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IT'S NOT ENOUGH for today's wedding cakes simply to look the part — they must also taste as beautiful as they look. “The overall trend is that there's a large expectation now that the filling inside the wedding cake is well-made,” says Mike McCarey, owner of Mike's Amazing Cakes in Redmond, Wash. “It used to be that it wasn't important. It would be one single layer of filling and two whopping layers of cake, and it didn't matter what was in there as long as it looked good.”

Elizabeth Faulkner, owner of San Francisco-based bakery Citizen Cake, agrees that taste tops the list of requirements for her brides. “I just couldn't handle the thought that people would pay so much for a wedding cake, and all I would hear was the cake at someone's wedding was pretty, but it didn't taste good,” she says. “It's important for [the cake] to be satisfying — really tasty.”


Personalization continues to be a top trend for wedding cakes, with couples incorporating their backgrounds and interests into the cake design.

“The couples we see often want us to create a unique cake that complements the colors, theme and style of the wedding,” says Charles deVries, owner of Chez Nous Confections in Asheville, N.C., who specializes in European-style sponge cakes layered with mousses, buttercream and fruit fillings. “Sometimes the bride wants an element of her wedding dress incorporated into the cake; one cake reflected the china pattern the couple had chosen.”

He has had a number of requests for cakes decorated with writing — words that have special meaning to the couple. He has also made a croquembouche — the traditional French wedding cake — as a groom's cake for a client who wanted to celebrate his French heritage. Another design featured an abstract, blown-sugar bride and groom placed on top of a cake with whimsical, uneven tiers of rolled fondant, which showcased the couple's sense of humor.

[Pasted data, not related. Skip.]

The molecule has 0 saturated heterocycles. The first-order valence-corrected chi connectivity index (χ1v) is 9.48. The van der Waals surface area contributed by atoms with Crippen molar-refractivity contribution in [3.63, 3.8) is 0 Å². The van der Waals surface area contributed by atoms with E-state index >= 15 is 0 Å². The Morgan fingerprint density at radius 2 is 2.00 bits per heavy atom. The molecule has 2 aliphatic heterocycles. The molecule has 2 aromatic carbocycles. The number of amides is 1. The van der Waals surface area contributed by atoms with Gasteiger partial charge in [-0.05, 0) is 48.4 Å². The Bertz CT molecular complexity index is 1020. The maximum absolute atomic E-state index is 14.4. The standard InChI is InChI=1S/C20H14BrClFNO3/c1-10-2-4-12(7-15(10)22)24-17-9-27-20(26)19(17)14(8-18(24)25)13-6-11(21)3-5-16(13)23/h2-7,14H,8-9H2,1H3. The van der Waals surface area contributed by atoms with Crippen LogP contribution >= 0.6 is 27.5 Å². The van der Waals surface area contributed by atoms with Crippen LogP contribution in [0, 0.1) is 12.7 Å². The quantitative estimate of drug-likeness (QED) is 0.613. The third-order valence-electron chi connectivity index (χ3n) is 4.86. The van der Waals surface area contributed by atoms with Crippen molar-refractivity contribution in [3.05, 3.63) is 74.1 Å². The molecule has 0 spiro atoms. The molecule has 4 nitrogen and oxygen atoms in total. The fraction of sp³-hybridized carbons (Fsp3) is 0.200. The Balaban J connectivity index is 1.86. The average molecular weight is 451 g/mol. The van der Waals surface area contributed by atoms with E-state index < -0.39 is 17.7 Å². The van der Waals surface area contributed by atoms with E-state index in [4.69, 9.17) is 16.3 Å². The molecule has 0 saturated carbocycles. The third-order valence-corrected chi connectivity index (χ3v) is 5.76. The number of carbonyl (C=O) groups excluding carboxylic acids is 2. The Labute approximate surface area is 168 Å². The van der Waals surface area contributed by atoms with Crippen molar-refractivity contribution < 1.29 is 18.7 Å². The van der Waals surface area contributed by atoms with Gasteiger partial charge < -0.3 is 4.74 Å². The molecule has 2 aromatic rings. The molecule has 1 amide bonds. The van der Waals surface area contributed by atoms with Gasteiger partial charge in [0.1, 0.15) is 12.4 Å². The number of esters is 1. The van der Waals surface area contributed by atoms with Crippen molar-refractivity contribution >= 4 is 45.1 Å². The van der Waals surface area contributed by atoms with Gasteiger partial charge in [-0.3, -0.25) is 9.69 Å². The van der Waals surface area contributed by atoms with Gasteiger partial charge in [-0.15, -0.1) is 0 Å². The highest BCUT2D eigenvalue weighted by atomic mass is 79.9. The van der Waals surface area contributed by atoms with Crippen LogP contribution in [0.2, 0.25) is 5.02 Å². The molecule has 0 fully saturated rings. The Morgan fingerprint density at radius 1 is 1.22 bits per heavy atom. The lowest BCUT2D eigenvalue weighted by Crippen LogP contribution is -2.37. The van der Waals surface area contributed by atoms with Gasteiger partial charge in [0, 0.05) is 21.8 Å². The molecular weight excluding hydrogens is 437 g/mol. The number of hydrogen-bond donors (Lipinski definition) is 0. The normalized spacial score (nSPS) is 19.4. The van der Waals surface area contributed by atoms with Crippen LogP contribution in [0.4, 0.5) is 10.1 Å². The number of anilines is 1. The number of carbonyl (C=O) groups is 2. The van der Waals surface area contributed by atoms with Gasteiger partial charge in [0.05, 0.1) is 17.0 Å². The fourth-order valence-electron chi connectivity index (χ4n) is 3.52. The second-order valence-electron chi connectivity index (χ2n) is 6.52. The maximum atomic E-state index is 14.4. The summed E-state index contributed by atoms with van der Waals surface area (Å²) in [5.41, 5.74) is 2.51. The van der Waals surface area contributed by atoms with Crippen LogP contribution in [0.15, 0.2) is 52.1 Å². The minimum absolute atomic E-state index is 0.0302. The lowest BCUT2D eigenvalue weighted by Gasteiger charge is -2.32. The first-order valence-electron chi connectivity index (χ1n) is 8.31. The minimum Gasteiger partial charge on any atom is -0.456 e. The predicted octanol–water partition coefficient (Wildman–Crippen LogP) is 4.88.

Wedding dresses may still be white, but many wedding cakes are getting a shot of color.

Faulkner says that her clients often want a color on the cake inspired by an element of the wedding, such as the bridesmaid dresses. “It may be in the pulled sugar, it may be in the flower selection,” she says. “We'll take some petals that they're using somewhere else and put some on the cake.”

Meanwhile, “In our shop we're seeing a big movement towards using more color,” McCarey says, noting that subtle shades such as sage, peach, taupe and periwinkle are popular choices.


The days of the vanilla wedding cake covered in all-white frosting are gone, with both cake designers and couples willing to experiment with styles and flavors.

McCarey says his clients “are getting more exotic with things like passion fruit, coconut, pineapple or mango.” He is also being asked for “a lot of liqueurs being combined with things, such as chocolate being combined with Grand Marnier or Bailey's Irish Cream.”

Faulkner says that at her shop, “We have definitely seen a lot more people [asking for] chocolate, not necessarily just on the inside, but also on the outside of wedding cakes.” She adds that she is getting many requests for one of her bakery's signature cakes — the “After Midnight,” a combination of chocolate cake and chocolate mousse made with high-end chocolate, then covered in chocolate ganache — as a wedding cake. “Having a chocolate wedding cake makes quite a statement,” she says. Faulkner also likes to decorate with handmade chocolate straws, topping cakes with the straws as well as with fruit and flowers, “just to give it a little more drama.”

For those who can't decide on just one flavor, there is a solution that will make everyone happy. DeVries recommends that the “different flavors be incorporated into each tier so that everyone is served the same flavors of cake,” avoiding potential disappointment. And while some bakeries are now issuing gift certificates for a fresh cake on the first wedding anniversary, deVries says that in his area, the tradition of freezing the top tier of the cake is still popular. He provides a complimentary top tier in a ready-to-freeze storage container, “which makes transporting [and] freezing the cake easier on everyone.”

RESOURCES: Chez Nous Confections, 828/658-9919; Citizen Cake, 415/861-2228; Mike's Amazing Cakes, 425/869-2992

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